Review: NAPOLEON’S RUN by Jonathan Spencer, published by Canelo

Best historical of the year so far?

ISBN – (e-book) 978 1 80032 073 4 priced £1.99

For a man like me, raised on the classic Hornblower series, and later the Aubrey/Maturin series by Patrick O’Brien, there is a curious inevitability of every so often picking up a book and discovering it is, yawn, yet again a story about the British navy at the time of Waterloo. There really cannot be too much more to say about that period and those men, can there? 

And the invention. I mean, who would think that such adventures could be even remotely believable? Little ships capturing vastly larger vessels, raiding French coastal defences and towns, spying, being captured and escaping …

Except the stories are all true enough. They are, many of them, based on the exploits of a particularly daring and audacious man, Captain Lord Cochrane of the British navy – who also became Vice Admiral of Chile and First Admiral of Brazil. 

Well, here is another of these Napoleonic tales – and it is not one I can yawn at. It was, from the first page, gripping. 

Jonathan Spencer is an authority of Napoleon’s invasion of Egypt and the discovery of the Rosetta Stone, but he is not a writer who lets the history get in the way of a good story. And this is a very good story.

It begins with the worst day of Marine Lt William John Hazzard’s life, when he has been sent into the interior of South Africa to discover who has been responsible for plundering farms and murdering the inhabitants. To his horror he discovers the guilty party is Harry Race, his own cousin, with whom he had grown up. He must catch Harry when he sees him murder a Boer family. But then he learns that Harry’s murders were part of a plan to destabilise the Cape, and in a rage he resigns. 

In case you were worried that this might be a big giveaway, this is only the first nine pages!

From there Hazzard is thrust into politics, spying and the approaching war. It is very accurate in terms of period detail, and Spencer seems to have a very good understanding of weaponry, fighting and the navy itself. 

The main thrust of the story is Hazzard’s search for the woman he loves. She had left home to go on the grand tour, but picked an unfortunate period to do so, as Napoleon rampaged across Europe and down Italy. And now she has disappeared. But meanwhile the French have begun victualling a vast fleet. The Admiralty is desperate to know where this force is to be sent, and must send a reliable man to discover its destination.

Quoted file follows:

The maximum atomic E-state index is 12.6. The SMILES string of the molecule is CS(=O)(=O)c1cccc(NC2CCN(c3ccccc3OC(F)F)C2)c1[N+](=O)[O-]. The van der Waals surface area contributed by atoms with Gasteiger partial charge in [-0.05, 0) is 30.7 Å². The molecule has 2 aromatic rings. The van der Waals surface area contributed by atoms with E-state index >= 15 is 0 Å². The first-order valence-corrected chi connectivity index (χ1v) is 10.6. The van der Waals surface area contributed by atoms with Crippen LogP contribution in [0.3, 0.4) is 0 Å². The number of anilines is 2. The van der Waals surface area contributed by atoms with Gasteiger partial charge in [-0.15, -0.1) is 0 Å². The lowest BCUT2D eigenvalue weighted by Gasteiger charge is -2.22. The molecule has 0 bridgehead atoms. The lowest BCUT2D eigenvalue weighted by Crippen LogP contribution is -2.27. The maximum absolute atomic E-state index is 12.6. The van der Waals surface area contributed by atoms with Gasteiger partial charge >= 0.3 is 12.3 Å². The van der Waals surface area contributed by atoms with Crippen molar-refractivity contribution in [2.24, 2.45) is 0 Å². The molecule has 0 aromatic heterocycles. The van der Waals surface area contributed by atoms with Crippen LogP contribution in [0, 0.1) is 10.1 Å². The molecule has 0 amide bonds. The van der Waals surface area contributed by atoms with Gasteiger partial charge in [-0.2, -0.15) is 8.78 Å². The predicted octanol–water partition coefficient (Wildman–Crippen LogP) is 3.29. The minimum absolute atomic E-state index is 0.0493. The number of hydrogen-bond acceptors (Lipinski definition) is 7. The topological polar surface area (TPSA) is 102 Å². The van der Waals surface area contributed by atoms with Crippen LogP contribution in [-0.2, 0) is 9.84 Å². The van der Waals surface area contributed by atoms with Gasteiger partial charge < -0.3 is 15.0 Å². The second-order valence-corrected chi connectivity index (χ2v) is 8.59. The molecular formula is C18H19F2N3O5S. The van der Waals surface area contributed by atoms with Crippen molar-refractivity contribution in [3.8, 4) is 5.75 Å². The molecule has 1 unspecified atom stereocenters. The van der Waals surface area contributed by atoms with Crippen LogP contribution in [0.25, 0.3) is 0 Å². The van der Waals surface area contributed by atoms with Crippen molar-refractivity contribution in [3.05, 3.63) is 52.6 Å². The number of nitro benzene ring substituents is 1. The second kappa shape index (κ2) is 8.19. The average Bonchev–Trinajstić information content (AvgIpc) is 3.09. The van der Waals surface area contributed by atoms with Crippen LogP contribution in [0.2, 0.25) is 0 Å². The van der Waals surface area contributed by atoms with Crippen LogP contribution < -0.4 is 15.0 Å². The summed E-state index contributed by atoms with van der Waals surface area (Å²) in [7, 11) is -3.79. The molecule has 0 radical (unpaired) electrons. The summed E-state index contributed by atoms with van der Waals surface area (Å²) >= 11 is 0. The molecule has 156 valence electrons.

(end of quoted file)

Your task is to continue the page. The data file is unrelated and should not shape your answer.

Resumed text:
Hazzard is given his own small force, and instructed to do all he might to delay the fleet, and if possible learn where the ships are to be deployed. 

Again, the idea of one man against an armada is the stuff of movies, but it was also what happened in the Napoleonic wars. 

This book has a rich cast of characters who will delight, enthrall and keep you turning the pages to the very end. And then, like me, you will want to have the second in the series immediately. A brilliant, thrilling read, with a new – and very believable – hero. Not to mention Cookie and the other men under his command. 

So far this is my favourite historical novel of the year.

If you would like to see a copy, use this link: https://amzn.to/3mARFm3

Comments
2 Responses to “Review: NAPOLEON’S RUN by Jonathan Spencer, published by Canelo”
  1. Dan D says:

    Sounds interesting! I’m very much into naval historical fiction (as well as non-fiction) so will have to check this out. I’m a big O’Brien fan (in fact, it’s probably time to re-read him) – there is also a good (short, 4-book) series by S. Thomas Russell that is late 18th-century navy-based. http://www.sthomasrussell.com/uec-desc01.htm But currently I am in the middle of my COVID isolation project of re-reading the Templar series….. ;-)

    Like

  2. Jack Eason says:

    Reblogged this on Have We Had Help? and commented:
    Another cracking tale!

    Like

Leave a Reply

Fill in your details below or click an icon to log in:

WordPress.com Logo

You are commenting using your WordPress.com account. Log Out /  Change )

Google photo

You are commenting using your Google account. Log Out /  Change )

Twitter picture

You are commenting using your Twitter account. Log Out /  Change )

Facebook photo

You are commenting using your Facebook account. Log Out /  Change )

Connecting to %s

This site uses Akismet to reduce spam. Learn how your comment data is processed.

%d bloggers like this: